Amgen (AMGN) is one of the world’s leading biotechnology companies, with a presence in ~100 countries.
Amgen’s Repatha is a human monoclonal antibody that inhibits proprotein convertase kexin type nine (or PCSK9). The drug has been approved in more than 50 regions, including the United States, Japan, Canada, and the European Union.
In March 2017, the Phase 3 study evaluating Repatha in patients who were receiving apheresis to reduce LDL-C met its primary endpoint. In October 2017, a Phase 3 study of Repatha on top of maximally tolerated statin therapy in type 2 diabetes patients met its coprimary endpoints. Following a priority review of Amgen’s supplemental biologics license application (or sBLA), the FDA approved Repatha for the prevention of heart attacks and strokes in December 2017. The FDA also approved Repatha as an adjunct to diet for the treatment of patients with primary hyperlipidemia to lower LDL-C.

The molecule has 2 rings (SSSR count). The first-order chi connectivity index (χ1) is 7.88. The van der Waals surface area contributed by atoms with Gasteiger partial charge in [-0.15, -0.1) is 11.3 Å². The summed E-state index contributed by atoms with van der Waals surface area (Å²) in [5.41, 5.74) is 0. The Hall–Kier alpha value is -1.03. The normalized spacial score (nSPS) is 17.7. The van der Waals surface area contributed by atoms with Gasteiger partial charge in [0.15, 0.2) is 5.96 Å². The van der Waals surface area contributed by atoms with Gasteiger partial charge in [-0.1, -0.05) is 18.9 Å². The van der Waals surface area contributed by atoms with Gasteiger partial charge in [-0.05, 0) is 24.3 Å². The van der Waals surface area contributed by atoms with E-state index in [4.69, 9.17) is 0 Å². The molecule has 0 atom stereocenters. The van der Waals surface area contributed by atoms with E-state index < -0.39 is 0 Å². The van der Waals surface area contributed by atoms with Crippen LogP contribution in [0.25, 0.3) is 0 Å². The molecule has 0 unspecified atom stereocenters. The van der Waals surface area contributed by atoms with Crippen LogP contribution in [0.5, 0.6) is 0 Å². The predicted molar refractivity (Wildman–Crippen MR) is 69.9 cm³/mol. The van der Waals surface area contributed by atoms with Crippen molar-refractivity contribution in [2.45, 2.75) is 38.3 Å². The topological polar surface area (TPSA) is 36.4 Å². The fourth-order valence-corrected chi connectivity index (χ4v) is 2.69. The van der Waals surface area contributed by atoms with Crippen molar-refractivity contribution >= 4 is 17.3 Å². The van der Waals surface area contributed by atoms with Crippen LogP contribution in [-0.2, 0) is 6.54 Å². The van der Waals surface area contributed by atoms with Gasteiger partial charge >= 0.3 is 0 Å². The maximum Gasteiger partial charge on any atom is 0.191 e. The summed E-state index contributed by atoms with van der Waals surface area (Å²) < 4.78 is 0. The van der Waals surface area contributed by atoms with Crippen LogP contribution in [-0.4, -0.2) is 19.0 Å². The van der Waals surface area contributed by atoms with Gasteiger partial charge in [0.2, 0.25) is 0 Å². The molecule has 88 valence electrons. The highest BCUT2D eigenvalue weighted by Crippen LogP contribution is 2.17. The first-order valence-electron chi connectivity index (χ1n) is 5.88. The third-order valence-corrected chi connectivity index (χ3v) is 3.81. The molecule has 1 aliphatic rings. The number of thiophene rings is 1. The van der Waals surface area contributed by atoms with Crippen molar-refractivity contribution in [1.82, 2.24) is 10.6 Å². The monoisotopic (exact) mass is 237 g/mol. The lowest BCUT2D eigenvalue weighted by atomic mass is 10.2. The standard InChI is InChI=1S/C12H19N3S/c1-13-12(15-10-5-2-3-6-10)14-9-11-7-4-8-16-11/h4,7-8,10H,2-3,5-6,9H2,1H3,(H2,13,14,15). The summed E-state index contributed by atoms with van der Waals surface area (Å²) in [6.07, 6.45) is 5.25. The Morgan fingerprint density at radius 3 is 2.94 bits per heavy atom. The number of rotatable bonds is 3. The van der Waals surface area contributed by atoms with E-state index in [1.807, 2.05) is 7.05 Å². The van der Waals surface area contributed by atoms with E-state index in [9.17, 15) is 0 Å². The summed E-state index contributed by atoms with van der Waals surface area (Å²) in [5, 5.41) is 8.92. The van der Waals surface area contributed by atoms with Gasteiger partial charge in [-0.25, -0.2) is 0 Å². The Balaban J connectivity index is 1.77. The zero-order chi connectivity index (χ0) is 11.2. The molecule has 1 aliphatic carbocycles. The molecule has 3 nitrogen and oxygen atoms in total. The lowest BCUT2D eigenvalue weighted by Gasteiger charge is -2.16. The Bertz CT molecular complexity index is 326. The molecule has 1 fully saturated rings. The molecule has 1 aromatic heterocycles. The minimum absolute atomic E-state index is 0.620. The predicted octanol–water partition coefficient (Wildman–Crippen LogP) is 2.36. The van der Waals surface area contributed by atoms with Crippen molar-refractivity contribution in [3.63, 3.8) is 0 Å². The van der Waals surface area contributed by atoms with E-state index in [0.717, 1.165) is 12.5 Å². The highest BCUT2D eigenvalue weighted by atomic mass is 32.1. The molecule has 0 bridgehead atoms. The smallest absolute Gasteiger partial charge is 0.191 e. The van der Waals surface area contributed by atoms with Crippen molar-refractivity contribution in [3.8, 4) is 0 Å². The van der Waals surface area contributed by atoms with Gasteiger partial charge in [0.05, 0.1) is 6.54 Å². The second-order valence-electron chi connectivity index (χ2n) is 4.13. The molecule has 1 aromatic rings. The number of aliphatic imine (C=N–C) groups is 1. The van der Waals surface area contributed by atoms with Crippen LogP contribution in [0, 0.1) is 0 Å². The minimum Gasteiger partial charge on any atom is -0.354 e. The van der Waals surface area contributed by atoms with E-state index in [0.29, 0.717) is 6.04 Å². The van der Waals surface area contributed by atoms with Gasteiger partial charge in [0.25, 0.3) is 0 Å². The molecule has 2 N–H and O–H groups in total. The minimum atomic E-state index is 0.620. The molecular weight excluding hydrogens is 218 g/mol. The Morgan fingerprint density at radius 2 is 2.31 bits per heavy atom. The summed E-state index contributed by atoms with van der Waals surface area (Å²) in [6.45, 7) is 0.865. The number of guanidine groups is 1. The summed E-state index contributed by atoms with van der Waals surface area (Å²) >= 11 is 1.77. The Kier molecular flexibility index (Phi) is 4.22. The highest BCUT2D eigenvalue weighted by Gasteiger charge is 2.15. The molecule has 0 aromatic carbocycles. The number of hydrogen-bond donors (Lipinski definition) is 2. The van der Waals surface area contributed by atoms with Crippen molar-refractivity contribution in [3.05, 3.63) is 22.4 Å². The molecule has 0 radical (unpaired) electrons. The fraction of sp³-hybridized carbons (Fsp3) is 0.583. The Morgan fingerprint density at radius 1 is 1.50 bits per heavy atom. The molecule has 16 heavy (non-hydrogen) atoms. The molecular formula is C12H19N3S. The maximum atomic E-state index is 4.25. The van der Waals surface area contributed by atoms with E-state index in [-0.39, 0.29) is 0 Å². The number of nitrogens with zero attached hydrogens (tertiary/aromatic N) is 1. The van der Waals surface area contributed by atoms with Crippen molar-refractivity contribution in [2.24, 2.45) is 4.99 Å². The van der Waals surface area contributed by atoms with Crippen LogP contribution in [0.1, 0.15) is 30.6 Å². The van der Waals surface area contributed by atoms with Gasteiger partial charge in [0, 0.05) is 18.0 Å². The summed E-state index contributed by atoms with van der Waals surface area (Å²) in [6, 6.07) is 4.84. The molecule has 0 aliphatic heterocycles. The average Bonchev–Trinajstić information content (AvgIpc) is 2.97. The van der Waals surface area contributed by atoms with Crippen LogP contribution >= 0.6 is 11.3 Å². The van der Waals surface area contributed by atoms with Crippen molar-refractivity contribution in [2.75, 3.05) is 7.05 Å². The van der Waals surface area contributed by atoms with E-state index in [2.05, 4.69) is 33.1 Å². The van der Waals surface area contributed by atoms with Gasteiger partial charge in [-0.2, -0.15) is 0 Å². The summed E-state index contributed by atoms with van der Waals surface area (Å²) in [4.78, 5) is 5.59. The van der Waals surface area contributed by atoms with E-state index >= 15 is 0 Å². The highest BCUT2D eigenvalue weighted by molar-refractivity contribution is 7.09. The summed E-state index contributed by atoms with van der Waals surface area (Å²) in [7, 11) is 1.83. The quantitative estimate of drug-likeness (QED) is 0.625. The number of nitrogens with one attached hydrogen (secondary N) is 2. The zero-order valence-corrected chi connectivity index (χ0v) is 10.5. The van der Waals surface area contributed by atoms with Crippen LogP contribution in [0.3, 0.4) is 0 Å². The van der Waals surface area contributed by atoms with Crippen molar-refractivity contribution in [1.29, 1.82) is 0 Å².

In 2017, Repatha generated total sales of $319 million compared to $141 million in 2016. This growth was driven by its US sales, which rose from $101 million in 2016 to $225 million in 2017. The drug’s revenues from the rest of the world also grew at a healthy pace, from $40 million in 2016 to $94 million in 2017.
One of Repatha’s key competitors is Praluent by Sanofi and Regeneron. In October 2017, the United States court of appeals partly reversed a previous decision that had prohibited Sanofi, Aventis, and Regeneron from infringing on two patents that Amgen held for Repatha.
In the next part of the series, we’ll take a look at Dupixent by Sanofi and Regeneron.